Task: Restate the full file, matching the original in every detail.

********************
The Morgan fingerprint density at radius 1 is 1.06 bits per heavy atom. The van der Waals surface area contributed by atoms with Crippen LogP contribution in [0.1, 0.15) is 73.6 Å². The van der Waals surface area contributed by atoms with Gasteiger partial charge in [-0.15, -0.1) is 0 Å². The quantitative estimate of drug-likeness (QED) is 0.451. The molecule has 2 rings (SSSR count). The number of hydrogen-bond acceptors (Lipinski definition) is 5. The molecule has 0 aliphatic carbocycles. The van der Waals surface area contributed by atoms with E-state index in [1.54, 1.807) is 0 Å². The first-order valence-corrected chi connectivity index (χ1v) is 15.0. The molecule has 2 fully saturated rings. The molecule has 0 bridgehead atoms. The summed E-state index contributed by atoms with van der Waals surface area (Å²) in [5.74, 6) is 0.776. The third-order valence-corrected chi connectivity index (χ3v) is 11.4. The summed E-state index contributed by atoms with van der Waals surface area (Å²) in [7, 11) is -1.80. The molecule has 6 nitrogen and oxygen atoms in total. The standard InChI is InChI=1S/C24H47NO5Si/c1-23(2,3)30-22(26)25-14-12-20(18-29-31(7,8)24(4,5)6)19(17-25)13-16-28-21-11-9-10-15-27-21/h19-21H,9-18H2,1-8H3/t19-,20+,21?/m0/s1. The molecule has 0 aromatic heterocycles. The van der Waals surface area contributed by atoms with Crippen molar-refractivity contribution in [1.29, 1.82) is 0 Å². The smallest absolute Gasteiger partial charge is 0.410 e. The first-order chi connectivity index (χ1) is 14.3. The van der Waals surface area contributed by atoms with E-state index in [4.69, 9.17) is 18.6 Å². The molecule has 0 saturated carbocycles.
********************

The Morgan fingerprint density at radius 1 is 1.06 bits per heavy atom. The van der Waals surface area contributed by atoms with Crippen LogP contribution in [0.1, 0.15) is 73.6 Å². The van der Waals surface area contributed by atoms with Gasteiger partial charge in [-0.15, -0.1) is 0 Å². The quantitative estimate of drug-likeness (QED) is 0.451. The molecule has 2 rings (SSSR count). The number of hydrogen-bond acceptors (Lipinski definition) is 5. The molecule has 0 aliphatic carbocycles. The van der Waals surface area contributed by atoms with E-state index in [1.54, 1.807) is 0 Å². The first-order valence-corrected chi connectivity index (χ1v) is 15.0. The molecule has 2 fully saturated rings. The molecule has 0 bridgehead atoms. The summed E-state index contributed by atoms with van der Waals surface area (Å²) in [5.74, 6) is 0.776. The third-order valence-corrected chi connectivity index (χ3v) is 11.4. The summed E-state index contributed by atoms with van der Waals surface area (Å²) in [7, 11) is -1.80. The molecule has 6 nitrogen and oxygen atoms in total. The standard InChI is InChI=1S/C24H47NO5Si/c1-23(2,3)30-22(26)25-14-12-20(18-29-31(7,8)24(4,5)6)19(17-25)13-16-28-21-11-9-10-15-27-21/h19-21H,9-18H2,1-8H3/t19-,20+,21?/m0/s1. The molecule has 0 aromatic heterocycles. The van der Waals surface area contributed by atoms with Crippen molar-refractivity contribution in [1.29, 1.82) is 0 Å². The smallest absolute Gasteiger partial charge is 0.410 e. The first-order chi connectivity index (χ1) is 14.3. The van der Waals surface area contributed by atoms with E-state index in [4.69, 9.17) is 18.6 Å². The molecule has 0 saturated carbocycles.